Spanish surrealism that breaks all the rules
As one of the inaugural exhibitions under way at the Museum of Art Pudong, Spanish artist Joan Miró's "Women, Birds, Stars" features 69 works, ranging from paintings and sculptures to tapestries, on loan from the Fundació Joan Miró's collection in Barcelona and some private collections.
The exhibition is organized in four sections that reflect Miró's languages of art and work processes, spanning over 40 years and mostly from the latter part of his career after he moved into his studio/house – Son Abrines – in Palma in 1956.
The peaceful, spacious studio allowed Miró, who was then 63, to ponder his earlier works and diversify his methods. A desire to escape into pure creativity drove his work in strange and beautiful ways, breaking all the conventional rules of artistic expression.
Many of the works on display have poetic titles, such as "Poem," "Figures in the Rain" and "The Morning Star."
The painted bronze sculpture "Girl Escaping" created in 1967 is a female effigy made of a sluice switch on top of a yellow disc, a blue shower panel with two white knobs and a pair of long legs in bright red shorts and high heels.
In this sculpture, everyday objects were taken out of their practical functions and carried over to the realm of art. By combining them alongside one another, the artist gave it a new, different meaning in relation to the innocence of a girl not yet spoiled by mundane affairs.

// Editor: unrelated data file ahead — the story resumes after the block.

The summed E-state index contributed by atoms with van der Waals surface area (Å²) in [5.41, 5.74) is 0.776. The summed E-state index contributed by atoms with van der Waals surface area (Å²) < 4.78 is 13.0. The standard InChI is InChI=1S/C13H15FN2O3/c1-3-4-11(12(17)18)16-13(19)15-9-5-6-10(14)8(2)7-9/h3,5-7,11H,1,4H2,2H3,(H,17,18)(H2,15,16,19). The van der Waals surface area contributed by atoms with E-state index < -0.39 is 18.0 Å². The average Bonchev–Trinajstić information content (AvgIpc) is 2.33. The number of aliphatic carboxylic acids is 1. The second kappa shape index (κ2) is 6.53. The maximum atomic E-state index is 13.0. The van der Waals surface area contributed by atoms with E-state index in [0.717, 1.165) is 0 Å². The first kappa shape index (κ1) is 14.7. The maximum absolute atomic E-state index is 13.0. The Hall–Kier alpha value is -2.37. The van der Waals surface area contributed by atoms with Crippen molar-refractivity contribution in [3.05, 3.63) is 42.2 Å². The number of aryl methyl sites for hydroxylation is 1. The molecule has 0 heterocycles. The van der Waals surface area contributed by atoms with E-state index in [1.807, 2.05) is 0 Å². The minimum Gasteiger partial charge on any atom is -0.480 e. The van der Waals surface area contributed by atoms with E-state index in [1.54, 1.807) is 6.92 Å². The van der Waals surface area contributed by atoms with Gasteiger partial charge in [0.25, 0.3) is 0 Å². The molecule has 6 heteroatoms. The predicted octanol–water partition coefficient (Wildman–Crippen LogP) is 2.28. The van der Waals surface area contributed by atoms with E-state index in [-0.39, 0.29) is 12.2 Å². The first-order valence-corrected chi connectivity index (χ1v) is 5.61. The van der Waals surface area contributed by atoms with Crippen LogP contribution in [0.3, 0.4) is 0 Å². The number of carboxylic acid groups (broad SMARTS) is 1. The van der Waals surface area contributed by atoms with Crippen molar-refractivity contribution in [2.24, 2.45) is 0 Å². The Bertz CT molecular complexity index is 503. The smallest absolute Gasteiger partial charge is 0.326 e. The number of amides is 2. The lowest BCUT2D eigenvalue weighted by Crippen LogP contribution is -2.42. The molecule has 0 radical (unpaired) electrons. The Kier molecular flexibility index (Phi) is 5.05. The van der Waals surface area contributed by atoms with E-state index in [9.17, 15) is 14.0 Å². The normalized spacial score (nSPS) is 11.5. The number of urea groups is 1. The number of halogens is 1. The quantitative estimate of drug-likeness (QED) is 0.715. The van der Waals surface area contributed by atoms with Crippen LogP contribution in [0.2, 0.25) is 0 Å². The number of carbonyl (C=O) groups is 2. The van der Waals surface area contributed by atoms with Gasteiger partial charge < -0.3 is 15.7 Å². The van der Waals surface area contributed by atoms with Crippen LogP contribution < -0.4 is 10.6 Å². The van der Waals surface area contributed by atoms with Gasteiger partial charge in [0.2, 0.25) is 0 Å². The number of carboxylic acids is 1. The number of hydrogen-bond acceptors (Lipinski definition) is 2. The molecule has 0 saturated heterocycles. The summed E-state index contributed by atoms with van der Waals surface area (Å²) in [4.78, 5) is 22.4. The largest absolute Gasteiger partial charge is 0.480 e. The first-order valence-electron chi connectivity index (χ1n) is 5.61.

"Woman, bird, star" created in 1978 is a figurative painting on canvas that often leaves viewers speechless. Against an appealing blue background, the three images in this creation showcase a woman Miró distinguished with only sexual organs, a bird trimmed to a black dot and curved line, and a star in the form of an overstated multiplication symbol.
Miró was born in Barcelona in 1893. He initially attended business school as well as art school. At the age of 18, he turned to art with with great passion, defying his father's wishes for him to pursue a career in business.
In 1920, he left for Paris, where he met poets, writers and artists in the avant-garde movement. He was then by turns influenced by Dada, surrealism and abstract expressionism, discovering a freedom he previously thought was impossible.
Over the years, Miró reduced his range of colors to a basic palette, establishing a vocabulary of poetic signs with which to express himself. Women and birds were recurring themes. The sun, moon and stars were indispensable components, as were the figures he derived from prehistoric cave painting.
In addition to painting, he experimented with many other mediums of expression, such as prints, ceramics, textiles, watercolors and pastels. His changes in styles and subjects portrayed some of the horrific events during the worst years of the 20th century he lived through – the Spanish Civil War, World War II and the 30-year dictatorship of Francisco Franco.
Miró continued to work until his death in 1983, collaborating with theater troupes to take on the challenges of costumes and set designs, opening a foundation in his name in Barcelona and creating a mosaic for its busiest street, Las Ramblas – making him one of Spain's most celebrated artists who took a unique approach to creation, which many have followed after his death.
Dates: Through November 7 (closed on Tuesdays), 10am-9pm
Venue: Museum of Art Pudong
Address: 2777 Binjiang Ave, Pudong New Area